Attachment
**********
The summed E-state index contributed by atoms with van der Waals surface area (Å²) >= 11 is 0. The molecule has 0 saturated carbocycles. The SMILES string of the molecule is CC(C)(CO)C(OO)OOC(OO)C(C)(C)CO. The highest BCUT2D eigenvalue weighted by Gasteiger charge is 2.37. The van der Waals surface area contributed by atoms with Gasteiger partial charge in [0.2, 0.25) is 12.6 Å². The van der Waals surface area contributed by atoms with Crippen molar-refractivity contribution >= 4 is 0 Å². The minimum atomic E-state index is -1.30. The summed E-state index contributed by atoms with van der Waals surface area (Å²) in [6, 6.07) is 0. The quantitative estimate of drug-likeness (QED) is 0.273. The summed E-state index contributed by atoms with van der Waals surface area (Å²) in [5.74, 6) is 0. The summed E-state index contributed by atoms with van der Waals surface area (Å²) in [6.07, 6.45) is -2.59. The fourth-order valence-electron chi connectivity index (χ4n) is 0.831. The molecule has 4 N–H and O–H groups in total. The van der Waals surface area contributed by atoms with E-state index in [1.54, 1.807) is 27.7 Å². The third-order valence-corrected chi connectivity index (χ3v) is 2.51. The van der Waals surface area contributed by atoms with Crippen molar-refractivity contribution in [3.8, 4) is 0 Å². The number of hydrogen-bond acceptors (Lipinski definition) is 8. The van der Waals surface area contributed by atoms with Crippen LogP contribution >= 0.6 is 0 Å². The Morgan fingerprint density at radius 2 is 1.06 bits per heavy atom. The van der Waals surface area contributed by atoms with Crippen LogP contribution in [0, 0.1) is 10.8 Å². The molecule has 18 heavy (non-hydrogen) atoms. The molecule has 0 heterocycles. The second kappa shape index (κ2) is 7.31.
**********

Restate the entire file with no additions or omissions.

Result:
The summed E-state index contributed by atoms with van der Waals surface area (Å²) >= 11 is 0. The molecule has 0 saturated carbocycles. The SMILES string of the molecule is CC(C)(CO)C(OO)OOC(OO)C(C)(C)CO. The highest BCUT2D eigenvalue weighted by Gasteiger charge is 2.37. The van der Waals surface area contributed by atoms with Gasteiger partial charge in [0.2, 0.25) is 12.6 Å². The van der Waals surface area contributed by atoms with Crippen molar-refractivity contribution >= 4 is 0 Å². The minimum atomic E-state index is -1.30. The summed E-state index contributed by atoms with van der Waals surface area (Å²) in [6, 6.07) is 0. The quantitative estimate of drug-likeness (QED) is 0.273. The summed E-state index contributed by atoms with van der Waals surface area (Å²) in [5.74, 6) is 0. The summed E-state index contributed by atoms with van der Waals surface area (Å²) in [6.07, 6.45) is -2.59. The fourth-order valence-electron chi connectivity index (χ4n) is 0.831. The molecule has 4 N–H and O–H groups in total. The van der Waals surface area contributed by atoms with E-state index in [1.54, 1.807) is 27.7 Å². The third-order valence-corrected chi connectivity index (χ3v) is 2.51. The van der Waals surface area contributed by atoms with Crippen molar-refractivity contribution in [3.8, 4) is 0 Å². The number of hydrogen-bond acceptors (Lipinski definition) is 8. The van der Waals surface area contributed by atoms with Crippen LogP contribution >= 0.6 is 0 Å². The Morgan fingerprint density at radius 2 is 1.06 bits per heavy atom. The van der Waals surface area contributed by atoms with Crippen LogP contribution in [0, 0.1) is 10.8 Å². The molecule has 18 heavy (non-hydrogen) atoms. The molecule has 0 heterocycles. The second kappa shape index (κ2) is 7.31.